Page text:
A bishop in the Mexican state of Guerrero, notorious for its narcotics production and drug traffickers, has developed his own way of dealing with cartels – by negotiating, La Croix reports.
Local communities frequently suffer because of the conflicts between rival gangs. In 2017, there were seven murders per day in the state.
Bishop Salvador Rangel Mendoza, of the Diocese of Chilpancingo-Chilapa, has negotiated for the life of a kidnapped priest, for cut-off gas and electricity supplies to be restored, and for public transport to resume after drivers were killed.
“I know that it’s dangerous, but I do it because I can prevent abductions and killings. I come as a friend. I don’t criticise and I don’t judge,” the bishop said to La Croix. He also added that he had never been threatened by any gang.
The bishop’s approach hasn’t been welcomed by everyone; he has been criticised even by the government, which called him “irresponsible”. However, the government’s strategy to eradicate drug trafficking has failed and resulted in the formation of larger cartels and more than 200,000 deaths in the past 12 years, according to La Croix.
Bishop Mendoza has his supporters, too, including the Episcopal Conference of Mexico. He says he is working for “a more lasting peace” between the different cartels and that some of their bosses have confided in him that they want to live in peace as well.
“When we perform our pastoral work, we are left with no choice but to move among them [the cartels],” the bishop told the UK’s Guardian newspaper in February. “If Guerrero is in the hands of narcotics traffickers and all those people work for them, when you do apostolic work, it is among them.”
Mexico is considered the most dangerous country to be a Catholic priest.
In March 2017, World Watch Monitor reported that cartels charging church leaders “taxes” is now “very common”. Dagoberto Sosa Arriaga, bishop of Tlapa in Guerrero, was recently forced to pay criminals to ensure the undisturbed use of his cathedral, as Milenio reported. Another Guerrero bishop, Maximino Martínez Miranda from Ciudad Altamirano, was stopped by an armed group that commandeered his vehicle.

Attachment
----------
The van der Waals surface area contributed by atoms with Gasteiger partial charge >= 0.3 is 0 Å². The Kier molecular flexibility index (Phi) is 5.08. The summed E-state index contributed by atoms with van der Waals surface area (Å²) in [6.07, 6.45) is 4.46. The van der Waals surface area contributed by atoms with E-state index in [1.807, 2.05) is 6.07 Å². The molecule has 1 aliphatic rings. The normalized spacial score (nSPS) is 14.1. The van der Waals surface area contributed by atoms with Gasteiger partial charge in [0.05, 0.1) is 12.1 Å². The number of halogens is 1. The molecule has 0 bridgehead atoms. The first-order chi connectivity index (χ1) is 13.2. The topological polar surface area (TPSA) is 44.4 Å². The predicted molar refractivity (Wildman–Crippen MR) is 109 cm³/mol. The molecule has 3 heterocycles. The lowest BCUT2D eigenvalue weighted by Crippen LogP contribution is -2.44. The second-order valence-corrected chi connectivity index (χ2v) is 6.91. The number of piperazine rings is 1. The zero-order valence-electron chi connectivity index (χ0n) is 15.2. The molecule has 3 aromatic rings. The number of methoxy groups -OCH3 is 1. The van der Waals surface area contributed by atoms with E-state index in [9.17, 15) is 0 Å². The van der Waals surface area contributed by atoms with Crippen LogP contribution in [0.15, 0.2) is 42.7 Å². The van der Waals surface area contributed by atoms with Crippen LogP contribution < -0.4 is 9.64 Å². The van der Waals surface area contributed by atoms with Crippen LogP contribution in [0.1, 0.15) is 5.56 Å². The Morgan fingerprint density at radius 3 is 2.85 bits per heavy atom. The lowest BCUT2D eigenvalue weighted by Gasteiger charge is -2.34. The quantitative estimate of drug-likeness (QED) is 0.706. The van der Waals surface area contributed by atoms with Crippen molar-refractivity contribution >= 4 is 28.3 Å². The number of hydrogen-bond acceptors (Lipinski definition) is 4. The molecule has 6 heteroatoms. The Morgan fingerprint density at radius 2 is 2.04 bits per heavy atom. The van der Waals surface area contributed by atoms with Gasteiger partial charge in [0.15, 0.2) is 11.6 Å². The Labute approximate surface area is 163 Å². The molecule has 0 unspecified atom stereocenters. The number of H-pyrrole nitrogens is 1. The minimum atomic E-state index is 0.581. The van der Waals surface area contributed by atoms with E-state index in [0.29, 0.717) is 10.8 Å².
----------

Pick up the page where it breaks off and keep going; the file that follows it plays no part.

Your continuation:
And the violence isn’t restricted to Guerrero. Just last week, World Watch Monitor reported the story of Pastor Eduardo ‘Lalo’ Garcia from Juarez, Chihuahua, which borders the US state of Texas. He was murdered last month, nine years after his son was killed, and seven years after his daughter was kidnapped – all at the hands of the cartels.
About 90 per cent of Mexico’s population identifies as Christian, and while the violence affects everyone, “actively practising Christians” are particularly vulnerable, according to Dennis Petri, Latin American analyst at Open Doors, a charity that supports Christians under pressure for their faith around the world.
“It’s important not to look so much at their identity as Christians, but more at their behaviour that results from their Christian convictions,” Petri told World Watch Monitor last year. “Whenever a Christian starts to engage in social work – for example setting up a drug rehabilitation clinic or organising youth work, that is a direct threat to the activities and interests of organised crime because it takes the youth away from them, so it is a direct threat to their market.”
A more obvious example of why active Christians are easy targets comes from the perception that churches and their leaders have a lot of money, Petri said, so congregations offer a ready source of cash – a group of thieves can simply enter, lock the doors and ask the congregation to empty their pockets.